The thesis of Black Swine in the Sewers of Hampstead: Beneath the Surface of Victorian Sensationalism, by Thomas Boyle, is that the advent of both the steam engine train and the telegraph in the early 1800s in England led to a sharp increase (and lowered costs) of newspapers in that country, which in turn led to an increase in reporting of “sensational” crimes and newsworthy events. As the century progressed, the Victorian sense of smugness and “right thinking” was belied by what an increasingly literate public read in these newspapers, in terms of sexuality and criminal behaviours; of course, with more newspapers to choose from and with the more rapid dissemination of news and events, the papers began competing for readership and one way to successfully do that was to publish the most salacious and sensational stories the reporters could find. Within about a decade of these changes in the public sphere, that sensationalism started appearing in the form of novels by writers such as Wilkie Collins, Mary Elizabeth Braddon (whose “Lady Audley’s Secret” is often considered the first of these “sensational novels”) and Charles Dickens, all of which led to what Mr. Boyle describes as a new era of skepticism and experimentation, permanently putting the idealized version of Victorian life to heel. I found this book interesting, and loved that it has footnotes and a bibliography, always important in works of historical interpretation, I think. On the other hand, the author tends to insert his own study habits and travels in research rather too frequently into the narrative and, given that it was published in 1989 (some 30 years ago as I write this review), his constant allusions to contemporary American fiction (largely in the form of television shows), fall somewhat flat. Still, an interesting study into a fascinating time; recommended.
34-year-old Cedric O’Toole has had a hard-scrabble life: his mother was basically disowned by her family when she turned up pregnant at 16, and Cedric was often in the care of foster families because of his mother’s mental illness. Then she died in a car crash when he was only 17, and he’s been on his own ever since, still living on the old farmstead where his mother had raised him. One day, a stranger arrives at the farm who believes that he and Cedric are half-brothers and that the secret of the identity of their shared father lies in Cedric’s hometown…. I received an ARC of this novelette from LibraryThing’s Early Reviewer program, having requested it because I’ve read Ms. Fradkin’s series featuring Ottawa police inspector Michael Green and enjoyed them. Blood Ties is the fourth in a new (to me, anyway) series featuring Cedric O’Toole, and I found it quite enjoyable, too. It is published through Rapid Reads, a program of short novels intended especially to get younger people reading; I breezed through it in less than an hour. Even though it is quite short, the characters are well-drawn and the mystery is quite compelling. I will be looking for the three previous books in the series, and I hope that Ms. Fradkin will have more to come, as I especially want to know how the relationships between Cedric, his brother and the extended family will develop! To be published, I believe, in August 2019; recommended.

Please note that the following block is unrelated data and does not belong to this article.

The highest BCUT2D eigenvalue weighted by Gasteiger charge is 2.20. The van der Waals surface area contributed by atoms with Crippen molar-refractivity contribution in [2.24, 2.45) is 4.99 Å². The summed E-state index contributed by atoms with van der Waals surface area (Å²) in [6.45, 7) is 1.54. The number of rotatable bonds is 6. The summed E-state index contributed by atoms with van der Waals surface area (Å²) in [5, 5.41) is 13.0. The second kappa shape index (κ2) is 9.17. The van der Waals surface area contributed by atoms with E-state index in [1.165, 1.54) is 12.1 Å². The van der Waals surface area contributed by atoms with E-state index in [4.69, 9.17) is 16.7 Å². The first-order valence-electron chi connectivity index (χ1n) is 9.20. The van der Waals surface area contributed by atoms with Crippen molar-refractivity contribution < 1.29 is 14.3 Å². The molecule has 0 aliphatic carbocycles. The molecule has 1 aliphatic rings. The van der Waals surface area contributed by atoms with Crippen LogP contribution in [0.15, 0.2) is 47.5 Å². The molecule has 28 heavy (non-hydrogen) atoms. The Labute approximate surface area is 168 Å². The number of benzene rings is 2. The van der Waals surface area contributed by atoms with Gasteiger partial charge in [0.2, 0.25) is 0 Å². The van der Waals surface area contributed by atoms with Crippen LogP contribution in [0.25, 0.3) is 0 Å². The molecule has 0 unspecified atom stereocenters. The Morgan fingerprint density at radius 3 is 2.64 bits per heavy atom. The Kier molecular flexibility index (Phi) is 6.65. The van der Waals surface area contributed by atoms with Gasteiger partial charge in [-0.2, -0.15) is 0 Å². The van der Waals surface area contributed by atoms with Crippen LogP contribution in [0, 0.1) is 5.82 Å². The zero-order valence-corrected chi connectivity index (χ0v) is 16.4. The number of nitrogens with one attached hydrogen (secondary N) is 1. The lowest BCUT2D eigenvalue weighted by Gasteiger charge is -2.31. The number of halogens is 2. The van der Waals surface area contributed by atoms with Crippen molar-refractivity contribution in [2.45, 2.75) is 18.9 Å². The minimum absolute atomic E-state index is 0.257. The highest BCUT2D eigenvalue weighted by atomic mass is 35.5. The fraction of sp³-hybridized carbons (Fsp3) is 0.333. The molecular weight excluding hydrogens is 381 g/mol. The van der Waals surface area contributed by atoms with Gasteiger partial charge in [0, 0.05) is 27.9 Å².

The New Book of Snobs, as its title implies, is a 2016 update of William Thackeray’s Book of Snobs, which dates from Victorian times. As such, it’s quite an entertaining read, as it goes about skewering everybody from “school snobs” (those whose attachment to their upper-class school is paramount) to “sports snobs” (somewhat falling out of favour now because more sports are open to more people than in the past); Mr. Taylor also includes character sketches of various people whom he considers to be particularly effective snobs. The main trouble with this book is that it is very, very English in scope and so the author is constantly making reference to people and events about which nobody outside of England will have ever heard. Nevertheless, amusing to read.
And a happy Canada Day to all!